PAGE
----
Our research team at the Department of Clinical Neuroscience, Karolinska Institutet has recently published a study on the cost of illness of childhood Obsessive-Compulsive Disorder (OCD). The results indicate that the cost of OCD in childhood is a significant burden for society. However, effective treatments exist and are relatively affordable. Thus, early detection and treatment of OCD in youth should be prioritized.
It is well known that OCD causes significant suffering and fundamentally disrupts the everyday life of the affected child as well as the family. On the individual level, kids with OCD usually are in need of support from health care, but also in school and during leisure time activities. In many cases, parents need to take time off from work and other duties to help the child with homework, coping with the OCD at home and attending health care visits.
Due to the impact on the everyday life of the child and family, OCD has been thought to require a broad range of societal support resources. However, up until now there has not been a reliable estimate of the socioeconomic impact of OCD in childhood. Such cost data is important to help decision makers, politicians and clinicians make evidence-based decisions regarding the early detection and treatment of OCD in childhood.
In this study, we compared a wide range of individual-level cost data of children 7–17 years with OCD with a control group from the general population in Sweden.
Societal costs were 87% higher in the OCD sample, mainly due to significantly higher healthcare costs, parental absence from work and school productivity loss.
“The total societal burden of pediatric OCD in Sweden was estimated to be 94.3 € million per year.”Lenhard et al (2021)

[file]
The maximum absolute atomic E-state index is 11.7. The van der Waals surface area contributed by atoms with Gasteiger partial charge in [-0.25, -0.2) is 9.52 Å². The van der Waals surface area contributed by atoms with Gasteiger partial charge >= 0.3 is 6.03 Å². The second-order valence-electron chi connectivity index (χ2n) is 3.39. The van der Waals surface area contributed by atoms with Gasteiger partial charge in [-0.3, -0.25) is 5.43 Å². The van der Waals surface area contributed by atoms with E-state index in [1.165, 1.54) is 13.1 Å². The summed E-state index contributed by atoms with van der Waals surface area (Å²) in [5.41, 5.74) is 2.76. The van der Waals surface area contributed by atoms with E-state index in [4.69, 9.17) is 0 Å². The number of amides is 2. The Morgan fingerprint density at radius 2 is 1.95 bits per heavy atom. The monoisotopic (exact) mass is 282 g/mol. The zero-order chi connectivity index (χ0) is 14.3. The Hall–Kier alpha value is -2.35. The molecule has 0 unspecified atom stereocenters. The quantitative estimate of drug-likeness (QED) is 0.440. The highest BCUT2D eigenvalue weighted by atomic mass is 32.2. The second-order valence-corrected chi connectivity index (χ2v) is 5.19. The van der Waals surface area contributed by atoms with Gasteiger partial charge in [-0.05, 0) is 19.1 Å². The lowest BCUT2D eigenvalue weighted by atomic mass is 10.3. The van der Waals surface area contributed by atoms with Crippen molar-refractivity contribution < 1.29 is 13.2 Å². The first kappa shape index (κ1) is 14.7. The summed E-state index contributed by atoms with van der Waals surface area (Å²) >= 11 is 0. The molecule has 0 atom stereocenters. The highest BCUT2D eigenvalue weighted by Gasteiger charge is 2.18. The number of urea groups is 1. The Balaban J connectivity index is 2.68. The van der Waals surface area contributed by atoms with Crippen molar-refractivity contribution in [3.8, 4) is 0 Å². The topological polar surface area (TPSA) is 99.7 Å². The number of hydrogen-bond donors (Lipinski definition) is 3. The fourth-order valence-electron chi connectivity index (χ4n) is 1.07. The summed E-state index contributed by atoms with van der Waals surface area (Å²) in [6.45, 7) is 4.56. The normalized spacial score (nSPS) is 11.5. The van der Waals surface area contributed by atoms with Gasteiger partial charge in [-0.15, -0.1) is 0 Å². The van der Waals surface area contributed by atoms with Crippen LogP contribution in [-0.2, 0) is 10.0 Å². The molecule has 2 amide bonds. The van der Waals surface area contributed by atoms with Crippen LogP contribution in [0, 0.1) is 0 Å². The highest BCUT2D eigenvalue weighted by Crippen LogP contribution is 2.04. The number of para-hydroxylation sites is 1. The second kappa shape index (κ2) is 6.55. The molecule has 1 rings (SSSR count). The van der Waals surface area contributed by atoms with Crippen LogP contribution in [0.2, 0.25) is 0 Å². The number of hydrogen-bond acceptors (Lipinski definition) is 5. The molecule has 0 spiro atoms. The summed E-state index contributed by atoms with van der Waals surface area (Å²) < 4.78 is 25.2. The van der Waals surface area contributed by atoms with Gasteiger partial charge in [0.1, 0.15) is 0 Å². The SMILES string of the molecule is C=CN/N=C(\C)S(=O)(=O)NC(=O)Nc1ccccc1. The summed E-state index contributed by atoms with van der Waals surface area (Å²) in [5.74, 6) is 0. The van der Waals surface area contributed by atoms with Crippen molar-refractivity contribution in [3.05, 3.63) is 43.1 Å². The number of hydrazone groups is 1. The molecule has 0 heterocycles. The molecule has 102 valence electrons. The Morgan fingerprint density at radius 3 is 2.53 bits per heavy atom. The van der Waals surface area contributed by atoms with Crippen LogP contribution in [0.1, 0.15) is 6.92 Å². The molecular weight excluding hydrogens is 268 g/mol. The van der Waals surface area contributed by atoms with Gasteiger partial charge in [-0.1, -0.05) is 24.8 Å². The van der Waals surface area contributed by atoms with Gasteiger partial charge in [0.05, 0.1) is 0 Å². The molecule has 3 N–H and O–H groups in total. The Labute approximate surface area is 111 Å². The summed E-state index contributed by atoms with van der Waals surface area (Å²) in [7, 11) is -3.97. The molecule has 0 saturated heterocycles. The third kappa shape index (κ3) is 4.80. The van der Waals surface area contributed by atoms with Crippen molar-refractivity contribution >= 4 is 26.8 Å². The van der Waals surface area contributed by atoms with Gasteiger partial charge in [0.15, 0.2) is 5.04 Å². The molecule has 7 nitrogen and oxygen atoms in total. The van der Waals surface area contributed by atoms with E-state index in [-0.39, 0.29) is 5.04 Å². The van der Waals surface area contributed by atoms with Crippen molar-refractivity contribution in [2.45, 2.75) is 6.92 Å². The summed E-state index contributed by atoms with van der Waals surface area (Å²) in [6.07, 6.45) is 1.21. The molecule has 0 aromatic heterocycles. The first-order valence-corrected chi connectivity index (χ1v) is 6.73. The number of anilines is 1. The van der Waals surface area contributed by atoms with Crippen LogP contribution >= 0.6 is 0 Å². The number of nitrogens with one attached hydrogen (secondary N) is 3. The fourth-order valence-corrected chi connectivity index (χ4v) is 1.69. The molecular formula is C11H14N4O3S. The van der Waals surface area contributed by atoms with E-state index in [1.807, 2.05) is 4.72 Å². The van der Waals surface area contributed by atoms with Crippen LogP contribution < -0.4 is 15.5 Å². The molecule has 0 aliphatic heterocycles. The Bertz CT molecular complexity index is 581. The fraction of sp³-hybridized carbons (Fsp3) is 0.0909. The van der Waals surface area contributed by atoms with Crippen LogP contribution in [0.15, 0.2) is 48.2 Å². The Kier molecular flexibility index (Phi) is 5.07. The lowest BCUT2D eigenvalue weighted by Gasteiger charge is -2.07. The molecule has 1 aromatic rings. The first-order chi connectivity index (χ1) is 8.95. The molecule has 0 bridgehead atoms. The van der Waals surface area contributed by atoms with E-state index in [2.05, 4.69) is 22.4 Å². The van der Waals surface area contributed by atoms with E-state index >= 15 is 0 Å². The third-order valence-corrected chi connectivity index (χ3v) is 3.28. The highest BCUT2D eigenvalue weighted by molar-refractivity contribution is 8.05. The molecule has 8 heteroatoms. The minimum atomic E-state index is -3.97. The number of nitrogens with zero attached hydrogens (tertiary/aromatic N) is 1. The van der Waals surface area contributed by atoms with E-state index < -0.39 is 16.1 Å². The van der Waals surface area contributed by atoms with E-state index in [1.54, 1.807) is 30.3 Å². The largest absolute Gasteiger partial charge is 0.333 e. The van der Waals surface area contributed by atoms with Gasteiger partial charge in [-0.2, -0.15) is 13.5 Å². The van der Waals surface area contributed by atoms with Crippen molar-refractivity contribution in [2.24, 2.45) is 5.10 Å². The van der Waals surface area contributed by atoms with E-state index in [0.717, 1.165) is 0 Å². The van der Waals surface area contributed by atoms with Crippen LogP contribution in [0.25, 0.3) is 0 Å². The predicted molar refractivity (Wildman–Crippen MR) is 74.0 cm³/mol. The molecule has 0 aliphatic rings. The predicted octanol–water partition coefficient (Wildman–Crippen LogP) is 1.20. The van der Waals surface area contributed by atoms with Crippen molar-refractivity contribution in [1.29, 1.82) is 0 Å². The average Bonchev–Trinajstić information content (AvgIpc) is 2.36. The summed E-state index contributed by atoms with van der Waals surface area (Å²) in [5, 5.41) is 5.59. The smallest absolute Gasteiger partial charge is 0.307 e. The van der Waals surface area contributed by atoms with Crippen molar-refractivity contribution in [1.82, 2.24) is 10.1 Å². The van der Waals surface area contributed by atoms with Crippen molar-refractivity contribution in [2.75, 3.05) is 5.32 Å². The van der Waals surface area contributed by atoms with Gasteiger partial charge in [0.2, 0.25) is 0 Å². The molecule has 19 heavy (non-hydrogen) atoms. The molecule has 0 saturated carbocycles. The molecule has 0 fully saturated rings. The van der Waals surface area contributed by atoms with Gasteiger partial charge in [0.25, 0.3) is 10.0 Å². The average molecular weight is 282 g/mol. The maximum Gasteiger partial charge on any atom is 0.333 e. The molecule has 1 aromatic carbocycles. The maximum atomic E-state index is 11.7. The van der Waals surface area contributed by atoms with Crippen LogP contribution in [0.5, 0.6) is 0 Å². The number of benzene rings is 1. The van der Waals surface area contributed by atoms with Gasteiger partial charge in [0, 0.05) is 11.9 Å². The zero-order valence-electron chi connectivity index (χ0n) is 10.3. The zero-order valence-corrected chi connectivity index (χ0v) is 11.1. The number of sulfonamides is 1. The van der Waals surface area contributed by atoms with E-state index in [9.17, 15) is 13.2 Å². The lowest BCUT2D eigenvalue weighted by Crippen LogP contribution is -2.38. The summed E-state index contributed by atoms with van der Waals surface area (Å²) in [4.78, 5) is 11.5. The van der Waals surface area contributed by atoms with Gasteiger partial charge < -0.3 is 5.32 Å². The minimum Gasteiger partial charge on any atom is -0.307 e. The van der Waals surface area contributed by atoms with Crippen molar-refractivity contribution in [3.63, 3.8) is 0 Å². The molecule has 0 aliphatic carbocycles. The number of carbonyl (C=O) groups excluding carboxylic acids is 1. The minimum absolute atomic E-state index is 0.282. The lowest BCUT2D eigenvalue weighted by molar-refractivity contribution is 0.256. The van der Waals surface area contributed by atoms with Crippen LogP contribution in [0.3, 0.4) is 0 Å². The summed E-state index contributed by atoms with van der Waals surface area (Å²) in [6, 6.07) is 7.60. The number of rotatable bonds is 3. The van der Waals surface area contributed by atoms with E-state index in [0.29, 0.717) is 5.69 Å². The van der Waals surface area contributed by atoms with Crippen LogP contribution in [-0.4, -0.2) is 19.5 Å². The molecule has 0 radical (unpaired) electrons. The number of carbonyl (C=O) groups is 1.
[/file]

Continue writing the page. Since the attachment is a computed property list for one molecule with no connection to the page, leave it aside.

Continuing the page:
We estimated that OCD was associated with a 87% increase of costs for society, equalling a total annual cost of 94,3 million € for Swedish society. As a reference, this is the worth of about 265 000 hours of psychological treatment.
As we know that OCD is a treatable condition that successfully can be addressed with CBT or medication, these results have important implications for policy makers and for the allocation of healthcare resources. Moreover, internet-delivered CBT has been developed and has not only been shown to be effective in the management of childhood OCD, but is also cost-effective when directly compared to traditional in-person CBT (Aspvall et al, 2021).
Thus, the early detection and treatment of OCD should be a priority, both to alleviate individual suffering of the affected individuals and their families, but also because it appears to be a sensible use of our limited societal resources.
Link to the fulltext article, published in the peer-reviewed journal Child Psychiatry & Human Development: https://link.springer.com/article/10.1007/s10578-021-01261-z
Aspvall K, Andersson E, Melin K, et al. Effect of an Internet-Delivered Stepped-Care Program vs In-Person Cognitive Behavioral Therapy on Obsessive-Compulsive Disorder Symptoms in Children and Adolescents: A Randomized Clinical Trial. JAMA. 2021;325(18):1863–1873. doi:10.1001/jama.2021.3839
Aspvall K, Sampaio F, Lenhard F, et al. Cost-effectiveness of Internet-Delivered vs In-Person Cognitive Behavioral Therapy for Children and Adolescents With Obsessive-Compulsive Disorder. JAMA Netw Open. 2021;4(7):e2118516. doi:10.1001/jamanetworkopen.2021.18516
Lenhard, F., Aspvall, K., Andersson, E. et al. The Cost of Obsessive–Compulsive Disorder in Swedish Youth. Child Psychiatry Hum Dev (2021). https://doi.org/10.1007/s10578-021-01261-z